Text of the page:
The Lamborghini Sián Roadster, like its hardtop predecessor, is the sort of Lamborghini that the company describes as coming out of its “laboratory of the future”—experimenting with electrification techniques to figure out how to move the company into its next era of performance. We know some of the broad strokes of this plan, especially that the next Aventador will be a hybrid. But Lamborghini continues to drop hints about the specifics of its plans.
Why electrification at all? For one, emissions and noise regulations are forcing the change. That’s nothing new and shouldn’t come as a surprise. It’s clear that Lamborghini probably would not electrify its cars if regulations didn’t require it. But the company is making the most of the situation, working closely with MIT to optimize the relevant technologies, and as the Sián shows, making sure that electrification actually enhances the vehicle itself, as opposed to merely allowing it to comply with regulations. But battery-electric vehicles are a long way off for the company, as the technology is simply not able to meet the company’s real-world performance targets without massive leaps in energy storage tech. In short, it’s something to muse on, as with the Terzo Millennio, but not build anytime soon.
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As Giovanni Perosino, Lamborghini’s chief commercial officer, told us in a recent roundtable interview, the transition to electrically-enhanced gasoline engines might be less monumental to Lamborghini’s customers than it is to us, the wonks who hang on every detail. According to Perosino, the most important thing is to “have a clear brand purpose” and to communicate that Lamborghini has a forward-looking vision, while also dabbling in new and exciting technologies. As long as Lamborghini surfs on that wave of innovation and exhilaration, the specifics—such as the sounds a Lamborghini makes—are less important.
Don’t take that to mean that everything’s on the table. Maurizio Reggiani, the brand’s chief technical officer, made it clear in the past—and re-emphasized in our discussion—that the V-12 is a central pillar to Lamborghini’s mystique. Asked whether the V-12 had a future, Reggiani was clear that cylinder count is important to the brand’s customers. On the subject of displacement, Reggiani dodged a bit. Reading between the lines, we can assume that Lamborghini would rather downsize the V-12 than drop its top-of-the-line performance cars’ cylinder counts (if one or the other is required).
What about the Sián’s fascinating supercapacitor tech? It allows for “symmetrical” charging and discharging functionality. In other words, you can dump energy into it and extract it at roughly the same rate, something no conventional hybrid battery does. It appeals to Reggiani, too, because being small and light, the tech is easy to package within the car as well. It’s clear from our conversation the supercapacitor isn’t a one-off item earmarked strictly for the Sián. That said, Reggiani made it known that we won’t see it find a home in the brand’s forthcoming Aventador replacement.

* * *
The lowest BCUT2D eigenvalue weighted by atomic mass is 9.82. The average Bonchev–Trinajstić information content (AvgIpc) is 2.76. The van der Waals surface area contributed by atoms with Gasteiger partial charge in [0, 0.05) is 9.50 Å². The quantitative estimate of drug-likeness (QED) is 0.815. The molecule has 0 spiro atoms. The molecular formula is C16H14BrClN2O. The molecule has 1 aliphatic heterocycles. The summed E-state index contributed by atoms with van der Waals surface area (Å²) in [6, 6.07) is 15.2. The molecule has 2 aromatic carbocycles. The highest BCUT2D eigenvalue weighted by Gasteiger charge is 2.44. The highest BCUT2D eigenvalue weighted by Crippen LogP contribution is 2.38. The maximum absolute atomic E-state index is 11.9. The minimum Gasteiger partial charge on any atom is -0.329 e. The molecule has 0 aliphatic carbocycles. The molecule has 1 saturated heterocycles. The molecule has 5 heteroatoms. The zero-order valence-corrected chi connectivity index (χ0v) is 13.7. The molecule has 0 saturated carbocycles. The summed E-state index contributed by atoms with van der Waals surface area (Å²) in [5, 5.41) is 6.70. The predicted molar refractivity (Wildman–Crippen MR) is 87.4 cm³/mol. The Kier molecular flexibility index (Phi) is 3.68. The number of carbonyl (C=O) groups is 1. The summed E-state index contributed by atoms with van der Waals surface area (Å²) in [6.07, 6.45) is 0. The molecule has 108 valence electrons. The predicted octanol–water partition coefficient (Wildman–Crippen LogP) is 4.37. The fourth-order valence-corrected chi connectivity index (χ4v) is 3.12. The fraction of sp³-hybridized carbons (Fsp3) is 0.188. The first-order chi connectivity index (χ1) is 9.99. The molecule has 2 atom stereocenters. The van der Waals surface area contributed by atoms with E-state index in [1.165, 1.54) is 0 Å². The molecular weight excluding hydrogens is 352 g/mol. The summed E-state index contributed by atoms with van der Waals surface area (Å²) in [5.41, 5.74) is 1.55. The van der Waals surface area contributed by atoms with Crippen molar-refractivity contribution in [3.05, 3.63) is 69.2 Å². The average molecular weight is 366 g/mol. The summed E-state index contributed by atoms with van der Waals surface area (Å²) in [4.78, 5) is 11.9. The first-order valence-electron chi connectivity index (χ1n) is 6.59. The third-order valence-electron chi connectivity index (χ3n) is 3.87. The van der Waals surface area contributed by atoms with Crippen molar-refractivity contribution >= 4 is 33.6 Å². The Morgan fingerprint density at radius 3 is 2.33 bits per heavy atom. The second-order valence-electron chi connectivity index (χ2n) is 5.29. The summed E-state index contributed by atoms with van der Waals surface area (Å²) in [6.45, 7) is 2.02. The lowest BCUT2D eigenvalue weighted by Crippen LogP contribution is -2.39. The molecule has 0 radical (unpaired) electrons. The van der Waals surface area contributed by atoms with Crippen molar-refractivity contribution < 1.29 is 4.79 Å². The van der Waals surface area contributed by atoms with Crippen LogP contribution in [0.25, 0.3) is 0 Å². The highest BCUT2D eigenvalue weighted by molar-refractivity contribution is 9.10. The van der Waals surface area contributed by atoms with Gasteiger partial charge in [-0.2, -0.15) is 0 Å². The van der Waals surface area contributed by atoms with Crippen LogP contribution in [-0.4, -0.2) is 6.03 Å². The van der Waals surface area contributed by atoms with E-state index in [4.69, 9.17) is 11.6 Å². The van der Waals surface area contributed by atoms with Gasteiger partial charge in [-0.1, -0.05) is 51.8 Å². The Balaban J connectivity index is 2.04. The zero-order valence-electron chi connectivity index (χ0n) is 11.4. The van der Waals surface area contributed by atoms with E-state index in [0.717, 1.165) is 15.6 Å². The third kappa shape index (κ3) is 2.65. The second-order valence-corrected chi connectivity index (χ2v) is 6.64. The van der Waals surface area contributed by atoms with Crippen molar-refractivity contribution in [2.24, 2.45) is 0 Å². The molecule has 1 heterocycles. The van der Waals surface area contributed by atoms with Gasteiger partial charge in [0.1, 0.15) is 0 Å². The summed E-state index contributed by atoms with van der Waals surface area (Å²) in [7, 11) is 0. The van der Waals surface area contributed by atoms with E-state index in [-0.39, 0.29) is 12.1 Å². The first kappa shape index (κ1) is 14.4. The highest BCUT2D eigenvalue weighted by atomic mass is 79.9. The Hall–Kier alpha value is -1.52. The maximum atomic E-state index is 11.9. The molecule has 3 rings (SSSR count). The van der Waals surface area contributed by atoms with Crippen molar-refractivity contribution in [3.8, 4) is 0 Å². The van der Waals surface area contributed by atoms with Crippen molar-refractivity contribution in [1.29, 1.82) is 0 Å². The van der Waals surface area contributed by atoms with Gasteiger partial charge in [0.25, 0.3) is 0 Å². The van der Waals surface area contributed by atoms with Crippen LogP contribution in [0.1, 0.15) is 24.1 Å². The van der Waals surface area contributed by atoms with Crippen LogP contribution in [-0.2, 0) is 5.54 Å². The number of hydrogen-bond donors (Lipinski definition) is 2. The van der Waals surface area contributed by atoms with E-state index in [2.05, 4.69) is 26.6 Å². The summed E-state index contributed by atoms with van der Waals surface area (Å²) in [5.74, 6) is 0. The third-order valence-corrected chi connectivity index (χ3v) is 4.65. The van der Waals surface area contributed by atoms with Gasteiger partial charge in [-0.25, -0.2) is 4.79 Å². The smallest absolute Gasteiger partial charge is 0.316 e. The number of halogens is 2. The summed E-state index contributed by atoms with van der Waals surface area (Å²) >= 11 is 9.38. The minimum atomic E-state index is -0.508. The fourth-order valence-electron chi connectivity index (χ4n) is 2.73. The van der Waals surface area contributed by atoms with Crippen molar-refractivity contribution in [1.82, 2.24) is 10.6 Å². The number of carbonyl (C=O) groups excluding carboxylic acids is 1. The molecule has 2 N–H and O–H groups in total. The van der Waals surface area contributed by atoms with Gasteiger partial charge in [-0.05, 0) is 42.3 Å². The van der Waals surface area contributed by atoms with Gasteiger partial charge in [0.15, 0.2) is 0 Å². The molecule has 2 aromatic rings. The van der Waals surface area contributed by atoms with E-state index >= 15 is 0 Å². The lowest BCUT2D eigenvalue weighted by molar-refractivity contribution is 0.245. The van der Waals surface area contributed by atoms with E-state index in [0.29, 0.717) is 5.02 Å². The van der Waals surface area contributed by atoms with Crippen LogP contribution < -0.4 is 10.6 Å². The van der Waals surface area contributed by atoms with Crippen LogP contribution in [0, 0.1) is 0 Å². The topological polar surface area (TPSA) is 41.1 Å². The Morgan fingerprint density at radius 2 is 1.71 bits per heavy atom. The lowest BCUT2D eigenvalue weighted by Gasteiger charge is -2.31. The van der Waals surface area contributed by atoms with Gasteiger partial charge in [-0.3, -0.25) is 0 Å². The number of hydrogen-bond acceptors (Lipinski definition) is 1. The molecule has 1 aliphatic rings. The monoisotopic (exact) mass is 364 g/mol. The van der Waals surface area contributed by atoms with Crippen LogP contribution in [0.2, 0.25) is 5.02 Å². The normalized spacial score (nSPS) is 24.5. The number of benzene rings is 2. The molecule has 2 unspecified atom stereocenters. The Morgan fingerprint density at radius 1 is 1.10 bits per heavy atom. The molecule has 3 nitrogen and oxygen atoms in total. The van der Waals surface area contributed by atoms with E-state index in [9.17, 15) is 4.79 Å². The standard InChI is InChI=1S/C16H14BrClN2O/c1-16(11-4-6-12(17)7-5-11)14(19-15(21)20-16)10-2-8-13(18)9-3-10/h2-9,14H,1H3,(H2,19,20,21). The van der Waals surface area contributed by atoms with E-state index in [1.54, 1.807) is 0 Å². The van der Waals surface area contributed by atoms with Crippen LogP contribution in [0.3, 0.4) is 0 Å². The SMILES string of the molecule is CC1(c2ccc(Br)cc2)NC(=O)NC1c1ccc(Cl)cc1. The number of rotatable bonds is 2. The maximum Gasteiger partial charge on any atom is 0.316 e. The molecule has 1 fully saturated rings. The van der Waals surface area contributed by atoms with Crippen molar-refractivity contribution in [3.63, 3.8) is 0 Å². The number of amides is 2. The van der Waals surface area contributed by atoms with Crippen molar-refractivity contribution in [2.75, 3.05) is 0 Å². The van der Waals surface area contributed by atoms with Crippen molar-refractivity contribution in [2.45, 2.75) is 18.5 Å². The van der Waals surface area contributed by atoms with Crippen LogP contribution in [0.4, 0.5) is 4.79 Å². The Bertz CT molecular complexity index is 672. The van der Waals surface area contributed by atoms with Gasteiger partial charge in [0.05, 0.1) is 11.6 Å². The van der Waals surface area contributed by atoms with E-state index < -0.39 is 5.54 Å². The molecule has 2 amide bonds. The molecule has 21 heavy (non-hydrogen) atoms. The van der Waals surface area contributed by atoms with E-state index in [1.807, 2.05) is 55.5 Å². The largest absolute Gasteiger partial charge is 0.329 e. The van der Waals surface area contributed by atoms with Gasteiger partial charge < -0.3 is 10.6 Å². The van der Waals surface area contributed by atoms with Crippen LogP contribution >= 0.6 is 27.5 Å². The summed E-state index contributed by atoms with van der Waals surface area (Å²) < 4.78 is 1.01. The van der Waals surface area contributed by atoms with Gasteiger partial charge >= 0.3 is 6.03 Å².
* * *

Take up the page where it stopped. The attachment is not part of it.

Instead, the upcoming model will utilize conventional battery technology. It’s a conservative move because unlike the Sián, Aventador owners tend to use their cars frequently, putting significant (for a hypercar) mileage on the mid-engined machines each year. By going the more conservative route of a conventional battery pack, Lamborghini’s top-of-the-line mass-produced (well, in hypercar terms) model will offer broader electric operation. In layman’s terms, a traditional battery pack does a better job of helping the company meet regulatory requirements than a low-capacity supercapacitor can.
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After all, the Sián’s supercapacitor can only store 0.18 kWh of electricity. That’s enough juice to moderate the car’s single-clutch automated transmission’s, uh, brutal shift characteristics and enhance acceleration, but not enough to provide the model with any significant EV-only operation. But the next Aventador will adopt a dual-clutch gearbox, mitigating the need to use all that energy to smooth out shifts.
Thinking about the next Aventador is thrilling, but the Urus is a truly important vehicle for Lamborghini in the here and now. It seems we’ve heard about the potential for a plug-in hybrid version of the company’s crossover SUV for ages now, and Reggiani acknowledged the company is still “examining” it. It seems the Italian brand wants to make sure the system actually enhances the driving experience of the Urus—simply reducing emissions and providing some EV-only range isn’t enough.
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Additionally, a sibling for the Urus is not in the cards. This news meshes with previous statements by the brand, with Perosino underlining that he’s against such a move. If anything, the company would love to add another performance car to its model line. We’ve heard statements like this before, and we view this as a generalized wish by the CCO rather than confirmation that another Lamborghini model line is in the works.
One thing is clear, though: Lamborghini’s future is electrified. How Sant’Agata will carry out this transformation remains a bit of a mystery. Nevertheless, we’re slowly filling in the blanks.
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